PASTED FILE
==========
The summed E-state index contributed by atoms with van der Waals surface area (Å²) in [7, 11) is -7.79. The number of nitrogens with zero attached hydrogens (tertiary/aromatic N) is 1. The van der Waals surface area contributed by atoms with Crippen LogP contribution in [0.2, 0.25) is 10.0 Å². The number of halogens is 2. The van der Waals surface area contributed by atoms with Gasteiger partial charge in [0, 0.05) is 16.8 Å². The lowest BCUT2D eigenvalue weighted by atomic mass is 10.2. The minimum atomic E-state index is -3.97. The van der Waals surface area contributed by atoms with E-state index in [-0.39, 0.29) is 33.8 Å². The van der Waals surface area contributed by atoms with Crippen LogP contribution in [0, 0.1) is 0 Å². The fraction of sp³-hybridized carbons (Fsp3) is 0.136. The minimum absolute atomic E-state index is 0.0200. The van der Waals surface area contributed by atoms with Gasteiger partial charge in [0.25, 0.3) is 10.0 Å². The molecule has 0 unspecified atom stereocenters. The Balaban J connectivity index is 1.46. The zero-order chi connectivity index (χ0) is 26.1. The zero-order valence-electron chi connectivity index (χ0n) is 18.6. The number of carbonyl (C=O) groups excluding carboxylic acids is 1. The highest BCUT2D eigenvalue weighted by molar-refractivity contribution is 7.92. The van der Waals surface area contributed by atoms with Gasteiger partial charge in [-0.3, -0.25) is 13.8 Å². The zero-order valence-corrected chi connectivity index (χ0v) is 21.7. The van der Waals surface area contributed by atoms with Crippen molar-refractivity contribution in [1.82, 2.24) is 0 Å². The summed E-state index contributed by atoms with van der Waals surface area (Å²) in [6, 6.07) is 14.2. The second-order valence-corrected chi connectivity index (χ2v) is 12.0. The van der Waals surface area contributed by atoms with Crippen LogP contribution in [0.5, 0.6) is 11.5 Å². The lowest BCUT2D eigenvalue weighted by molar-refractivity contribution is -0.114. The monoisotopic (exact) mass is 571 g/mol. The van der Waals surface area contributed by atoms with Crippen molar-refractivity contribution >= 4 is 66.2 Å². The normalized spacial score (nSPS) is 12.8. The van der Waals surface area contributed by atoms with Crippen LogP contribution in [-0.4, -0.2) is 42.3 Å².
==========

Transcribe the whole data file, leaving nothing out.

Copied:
The summed E-state index contributed by atoms with van der Waals surface area (Å²) in [7, 11) is -7.79. The number of nitrogens with zero attached hydrogens (tertiary/aromatic N) is 1. The van der Waals surface area contributed by atoms with Crippen LogP contribution in [0.2, 0.25) is 10.0 Å². The number of halogens is 2. The van der Waals surface area contributed by atoms with Gasteiger partial charge in [0, 0.05) is 16.8 Å². The lowest BCUT2D eigenvalue weighted by atomic mass is 10.2. The minimum atomic E-state index is -3.97. The van der Waals surface area contributed by atoms with E-state index in [-0.39, 0.29) is 33.8 Å². The van der Waals surface area contributed by atoms with Crippen LogP contribution in [0, 0.1) is 0 Å². The fraction of sp³-hybridized carbons (Fsp3) is 0.136. The minimum absolute atomic E-state index is 0.0200. The van der Waals surface area contributed by atoms with Gasteiger partial charge in [0.25, 0.3) is 10.0 Å². The molecule has 0 unspecified atom stereocenters. The Balaban J connectivity index is 1.46. The zero-order chi connectivity index (χ0) is 26.1. The zero-order valence-electron chi connectivity index (χ0n) is 18.6. The number of carbonyl (C=O) groups excluding carboxylic acids is 1. The highest BCUT2D eigenvalue weighted by molar-refractivity contribution is 7.92. The van der Waals surface area contributed by atoms with Gasteiger partial charge in [-0.3, -0.25) is 13.8 Å². The zero-order valence-corrected chi connectivity index (χ0v) is 21.7. The van der Waals surface area contributed by atoms with Crippen molar-refractivity contribution in [1.82, 2.24) is 0 Å². The summed E-state index contributed by atoms with van der Waals surface area (Å²) in [6, 6.07) is 14.2. The second-order valence-corrected chi connectivity index (χ2v) is 12.0. The van der Waals surface area contributed by atoms with Crippen LogP contribution in [0.5, 0.6) is 11.5 Å². The lowest BCUT2D eigenvalue weighted by molar-refractivity contribution is -0.114. The monoisotopic (exact) mass is 571 g/mol. The van der Waals surface area contributed by atoms with Crippen molar-refractivity contribution >= 4 is 66.2 Å². The normalized spacial score (nSPS) is 12.8. The van der Waals surface area contributed by atoms with Crippen LogP contribution in [-0.4, -0.2) is 42.3 Å².